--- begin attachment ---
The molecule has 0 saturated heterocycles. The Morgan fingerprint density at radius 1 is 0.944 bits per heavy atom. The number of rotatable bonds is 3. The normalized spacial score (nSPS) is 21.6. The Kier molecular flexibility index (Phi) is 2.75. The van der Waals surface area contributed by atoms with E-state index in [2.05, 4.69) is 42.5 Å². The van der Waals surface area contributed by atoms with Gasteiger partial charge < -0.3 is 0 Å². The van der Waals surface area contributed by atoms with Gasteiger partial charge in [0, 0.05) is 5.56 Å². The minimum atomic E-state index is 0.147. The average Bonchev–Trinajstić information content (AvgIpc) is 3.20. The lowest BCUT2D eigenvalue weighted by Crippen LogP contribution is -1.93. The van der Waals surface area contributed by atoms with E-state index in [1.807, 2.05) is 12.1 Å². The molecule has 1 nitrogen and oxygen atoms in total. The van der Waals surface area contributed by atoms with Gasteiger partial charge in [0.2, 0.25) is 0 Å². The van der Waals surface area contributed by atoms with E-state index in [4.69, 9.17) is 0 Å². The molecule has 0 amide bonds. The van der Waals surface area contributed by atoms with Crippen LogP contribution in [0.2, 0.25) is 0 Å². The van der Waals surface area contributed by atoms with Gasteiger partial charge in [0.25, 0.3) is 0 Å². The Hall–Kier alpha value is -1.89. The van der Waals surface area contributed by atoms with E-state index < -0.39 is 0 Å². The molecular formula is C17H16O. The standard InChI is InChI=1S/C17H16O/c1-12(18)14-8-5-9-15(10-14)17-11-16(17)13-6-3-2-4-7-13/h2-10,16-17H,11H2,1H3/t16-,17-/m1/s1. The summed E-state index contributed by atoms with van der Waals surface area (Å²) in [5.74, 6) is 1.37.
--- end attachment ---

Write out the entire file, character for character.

The molecule has 0 saturated heterocycles. The Morgan fingerprint density at radius 1 is 0.944 bits per heavy atom. The number of rotatable bonds is 3. The normalized spacial score (nSPS) is 21.6. The Kier molecular flexibility index (Phi) is 2.75. The van der Waals surface area contributed by atoms with E-state index in [2.05, 4.69) is 42.5 Å². The van der Waals surface area contributed by atoms with Gasteiger partial charge < -0.3 is 0 Å². The van der Waals surface area contributed by atoms with Gasteiger partial charge in [0, 0.05) is 5.56 Å². The minimum atomic E-state index is 0.147. The average Bonchev–Trinajstić information content (AvgIpc) is 3.20. The lowest BCUT2D eigenvalue weighted by Crippen LogP contribution is -1.93. The van der Waals surface area contributed by atoms with E-state index in [1.807, 2.05) is 12.1 Å². The molecule has 1 nitrogen and oxygen atoms in total. The van der Waals surface area contributed by atoms with Gasteiger partial charge in [0.2, 0.25) is 0 Å². The van der Waals surface area contributed by atoms with E-state index in [4.69, 9.17) is 0 Å². The molecule has 0 amide bonds. The van der Waals surface area contributed by atoms with Crippen LogP contribution in [0.2, 0.25) is 0 Å². The van der Waals surface area contributed by atoms with Gasteiger partial charge in [0.25, 0.3) is 0 Å². The Hall–Kier alpha value is -1.89. The van der Waals surface area contributed by atoms with E-state index < -0.39 is 0 Å². The molecular formula is C17H16O. The standard InChI is InChI=1S/C17H16O/c1-12(18)14-8-5-9-15(10-14)17-11-16(17)13-6-3-2-4-7-13/h2-10,16-17H,11H2,1H3/t16-,17-/m1/s1. The summed E-state index contributed by atoms with van der Waals surface area (Å²) in [5.74, 6) is 1.37.